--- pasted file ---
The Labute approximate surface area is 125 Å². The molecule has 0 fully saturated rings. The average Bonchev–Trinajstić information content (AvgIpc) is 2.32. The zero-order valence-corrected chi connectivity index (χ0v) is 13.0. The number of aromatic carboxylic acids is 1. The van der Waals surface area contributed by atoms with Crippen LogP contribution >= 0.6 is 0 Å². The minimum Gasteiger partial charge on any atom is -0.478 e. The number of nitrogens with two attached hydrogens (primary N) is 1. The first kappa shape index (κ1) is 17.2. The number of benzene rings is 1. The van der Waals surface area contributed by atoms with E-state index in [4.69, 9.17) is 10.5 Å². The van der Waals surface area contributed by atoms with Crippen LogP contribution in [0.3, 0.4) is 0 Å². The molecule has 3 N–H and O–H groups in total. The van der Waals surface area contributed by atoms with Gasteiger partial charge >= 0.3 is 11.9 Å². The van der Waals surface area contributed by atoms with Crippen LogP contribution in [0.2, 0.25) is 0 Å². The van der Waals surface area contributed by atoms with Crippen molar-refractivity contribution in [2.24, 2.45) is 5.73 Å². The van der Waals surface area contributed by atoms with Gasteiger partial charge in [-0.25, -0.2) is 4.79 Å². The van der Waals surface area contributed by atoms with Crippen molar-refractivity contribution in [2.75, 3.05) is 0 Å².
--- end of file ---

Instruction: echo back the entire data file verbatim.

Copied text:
The Labute approximate surface area is 125 Å². The molecule has 0 fully saturated rings. The average Bonchev–Trinajstić information content (AvgIpc) is 2.32. The zero-order valence-corrected chi connectivity index (χ0v) is 13.0. The number of aromatic carboxylic acids is 1. The van der Waals surface area contributed by atoms with Crippen LogP contribution >= 0.6 is 0 Å². The minimum Gasteiger partial charge on any atom is -0.478 e. The number of nitrogens with two attached hydrogens (primary N) is 1. The first kappa shape index (κ1) is 17.2. The number of benzene rings is 1. The van der Waals surface area contributed by atoms with E-state index in [4.69, 9.17) is 10.5 Å². The van der Waals surface area contributed by atoms with Crippen LogP contribution in [0.3, 0.4) is 0 Å². The molecule has 3 N–H and O–H groups in total. The van der Waals surface area contributed by atoms with Gasteiger partial charge >= 0.3 is 11.9 Å². The van der Waals surface area contributed by atoms with Crippen LogP contribution in [0.2, 0.25) is 0 Å². The van der Waals surface area contributed by atoms with Crippen molar-refractivity contribution in [2.24, 2.45) is 5.73 Å². The van der Waals surface area contributed by atoms with Gasteiger partial charge in [-0.25, -0.2) is 4.79 Å². The van der Waals surface area contributed by atoms with Crippen molar-refractivity contribution in [2.75, 3.05) is 0 Å².